Inside a guest room at the Japanese inn Ichinoyu Honkan Ryokan in the Hakone hot spring resort area; ryokan staff move slippers, tables and floor cushions back to their designated positions with the push of a button on the wall.

Slippers are neatly lined up in the foyer of a guest room in a traditional Japanese inn, where guests change their shoes into slippers. The guest room usually has Tatami flooring, a low table and floor cushions to sit on. Before bed time, a ryokan staff comes in and makes the bed for the guest. This is usually done by pushing aside the table and cushions to make way for the futon bedding. 

Apart from reducing the workload of ryokan staff, the new system shows Nissan Motor’s ProPilot Park autonomous driving technology. Nissan introduced the self-parking technology in its LEAF model in October 2017. The system detects the presence of surrounding objects and allows drivers to automatically park the car in a selected parking space by pressing a button.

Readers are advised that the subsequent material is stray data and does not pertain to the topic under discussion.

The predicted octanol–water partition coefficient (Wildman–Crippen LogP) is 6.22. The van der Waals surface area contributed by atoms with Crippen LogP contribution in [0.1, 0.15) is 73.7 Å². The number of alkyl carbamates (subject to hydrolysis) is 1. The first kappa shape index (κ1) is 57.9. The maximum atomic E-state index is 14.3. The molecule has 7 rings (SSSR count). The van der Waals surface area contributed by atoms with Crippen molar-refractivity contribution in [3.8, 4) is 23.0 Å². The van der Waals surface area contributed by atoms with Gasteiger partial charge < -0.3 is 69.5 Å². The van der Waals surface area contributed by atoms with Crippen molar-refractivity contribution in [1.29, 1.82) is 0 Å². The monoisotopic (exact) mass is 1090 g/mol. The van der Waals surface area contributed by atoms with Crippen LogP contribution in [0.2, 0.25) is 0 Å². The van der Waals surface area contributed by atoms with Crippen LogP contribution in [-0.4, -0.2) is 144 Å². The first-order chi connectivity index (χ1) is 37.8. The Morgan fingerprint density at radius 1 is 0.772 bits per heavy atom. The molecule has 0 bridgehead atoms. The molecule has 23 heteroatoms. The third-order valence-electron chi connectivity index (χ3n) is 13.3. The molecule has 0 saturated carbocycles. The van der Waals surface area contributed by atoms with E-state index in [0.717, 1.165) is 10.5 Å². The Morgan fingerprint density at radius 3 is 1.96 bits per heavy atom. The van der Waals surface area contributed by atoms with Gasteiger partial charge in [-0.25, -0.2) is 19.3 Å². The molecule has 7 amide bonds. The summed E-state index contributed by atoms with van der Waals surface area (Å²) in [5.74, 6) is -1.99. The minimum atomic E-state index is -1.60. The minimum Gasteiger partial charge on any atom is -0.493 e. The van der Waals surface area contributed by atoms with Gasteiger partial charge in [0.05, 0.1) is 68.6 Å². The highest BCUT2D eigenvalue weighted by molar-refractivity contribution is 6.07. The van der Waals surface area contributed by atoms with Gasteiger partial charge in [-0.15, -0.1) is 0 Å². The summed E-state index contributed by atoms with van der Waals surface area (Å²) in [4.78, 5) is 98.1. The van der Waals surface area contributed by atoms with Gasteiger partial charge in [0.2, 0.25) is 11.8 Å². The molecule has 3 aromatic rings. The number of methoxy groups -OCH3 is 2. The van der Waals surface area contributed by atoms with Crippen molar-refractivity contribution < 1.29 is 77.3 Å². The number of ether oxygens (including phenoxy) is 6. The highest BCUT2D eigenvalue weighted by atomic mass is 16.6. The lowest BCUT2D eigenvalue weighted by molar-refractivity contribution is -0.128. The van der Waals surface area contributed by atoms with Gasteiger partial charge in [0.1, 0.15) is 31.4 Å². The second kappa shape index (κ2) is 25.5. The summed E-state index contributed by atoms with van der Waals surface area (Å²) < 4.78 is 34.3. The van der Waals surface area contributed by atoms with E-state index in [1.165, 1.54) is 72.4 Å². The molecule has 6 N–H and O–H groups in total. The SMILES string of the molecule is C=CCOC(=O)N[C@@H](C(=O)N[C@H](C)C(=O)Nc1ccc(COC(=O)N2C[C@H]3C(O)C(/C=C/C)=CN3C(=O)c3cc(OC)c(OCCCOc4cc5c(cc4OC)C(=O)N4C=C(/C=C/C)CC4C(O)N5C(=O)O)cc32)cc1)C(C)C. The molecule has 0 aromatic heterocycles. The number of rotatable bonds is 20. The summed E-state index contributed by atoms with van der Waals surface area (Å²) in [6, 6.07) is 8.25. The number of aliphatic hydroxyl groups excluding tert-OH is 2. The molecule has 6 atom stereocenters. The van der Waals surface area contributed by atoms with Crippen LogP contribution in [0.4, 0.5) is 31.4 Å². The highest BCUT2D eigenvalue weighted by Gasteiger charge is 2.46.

Smart glasses allow users to switch focus with touch of the finger

This is not the first time Nissan has used its self-parking technology on furniture. In February 2016, Nissan announced that its first Intelligent Parking Chair, inspired by the Intelligent Park Assist Technology, would be used in its European model X-Trail Hybrid and other Nissan vehicles globally. Equipped with a roller that can move 360 degrees, the chair automatically returns to a predetermined position. The wireless system makes use of four sensors installed on the ceilings to detect the position of the chairs and send signals to the system.

Want more stories like this? Sign up here Follow STYLE on FacebookInstagram and Twitter